When having to struggle to make ends meet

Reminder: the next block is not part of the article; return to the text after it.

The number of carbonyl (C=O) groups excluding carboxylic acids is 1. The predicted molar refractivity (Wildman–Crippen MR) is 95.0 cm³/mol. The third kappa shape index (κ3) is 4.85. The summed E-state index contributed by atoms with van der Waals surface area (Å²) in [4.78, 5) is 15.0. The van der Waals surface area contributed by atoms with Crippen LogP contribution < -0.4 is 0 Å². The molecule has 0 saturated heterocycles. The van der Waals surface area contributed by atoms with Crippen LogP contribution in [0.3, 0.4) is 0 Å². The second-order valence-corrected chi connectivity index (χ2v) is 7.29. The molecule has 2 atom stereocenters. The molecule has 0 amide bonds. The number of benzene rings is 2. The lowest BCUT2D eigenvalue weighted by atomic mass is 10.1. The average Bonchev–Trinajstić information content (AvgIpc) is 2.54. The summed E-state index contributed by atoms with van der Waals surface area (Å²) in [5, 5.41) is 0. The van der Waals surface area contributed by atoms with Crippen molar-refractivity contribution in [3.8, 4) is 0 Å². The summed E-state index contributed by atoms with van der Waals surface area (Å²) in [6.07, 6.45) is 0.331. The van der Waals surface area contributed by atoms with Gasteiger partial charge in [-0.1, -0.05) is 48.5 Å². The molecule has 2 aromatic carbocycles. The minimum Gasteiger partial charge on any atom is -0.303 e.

When many of us think about poverty, we think about that starving child from overseas we see in those commercials. We think about developing countries and war-torn nations. Most of us fail to think about people living right here in the United States. Over 10% of our population is suffering from poverty at any given moment. That is over 319 million citizens. What does this mean exactly? Over a tenth of the American population does not even have enough money for basics needs such as food and shelter. These people are struggling to get by and are often reliant off of government aid programs. As if having to struggle to make ends meet wasn’t difficult enough, this population is met with a lot of stigma. Many people fail to understand how individuals have gotten themselves into such situations. They may even try to argue that they are trying to take advantage of the system or are just lazy. Not only are these claims offensive, but they are very far off. In fact, there are a number of people below the poverty line who do work. Additionally, a majority of impoverished Americans are under the age of 18 or elderly. A lot of people suffering from poverty really can’t do anything about their situation. It is important that the government does their part to help these people in need. The government has a responsibility to protect and care for the people. The United States is certainly in the condition where it can help take care of some of the less fortunate people. In order to understand how to end poverty, you really have to try to learn where it begins. There are five dimensional measures that would make someone more likely to end up below the poverty line between the ages of 25-61. These risk factors would be; growing up with low household income, having limited access to education, lacking health insurance, coming from a low-income area, and having unemployment in your household. There is a strong connection with being born into a disadvantaged household and remaining disadvantaged. These results make one think very clear. Addressing poverty is going to require some early intervention.  70% of those who are born poor, will stay poor for the rest of their lives. Much like someone can be born into wealth, many people are born into poverty and unable to escape. The poverty trap is a phenomenon where people are continuously stuck in a vicious cycle of financial struggles. There are a number of reasons that may explain why this happens. A child that is brought up in poverty is more likely to experience abuse that can have a negative impact on their physical and mental health. Without adequate health care, they may be more prone to injuries or even brain damage. The negative impact on their mental health may discourage them from making strong social attachments or encourage them to act out. This can have a devastating effect on both their professional and academic performance. These individuals do not have the money for some lifechanging treatments. They don’t have the kind of resources to enroll in higher education or land a job. It is not surprising that many of them struggle to find adequate employment or simply don’t know any other way of life. Childhood poverty can lead to diminished life prospects. Now what if you were able to help the child before their life spiraled out of control? This is where early intervention programs like to target people and break the cycle. There are a number of programs that are already put in place to try to address poverty. These programs do anywhere from offering financial incentive for academic performance all the way to just providing affordable childcare services. They give a child the opportunity to compensate for where they are lacking. They can get that extra stimulation their parents could not provide. They could get proper nutrition or social experiences that their poverty had previously prevented.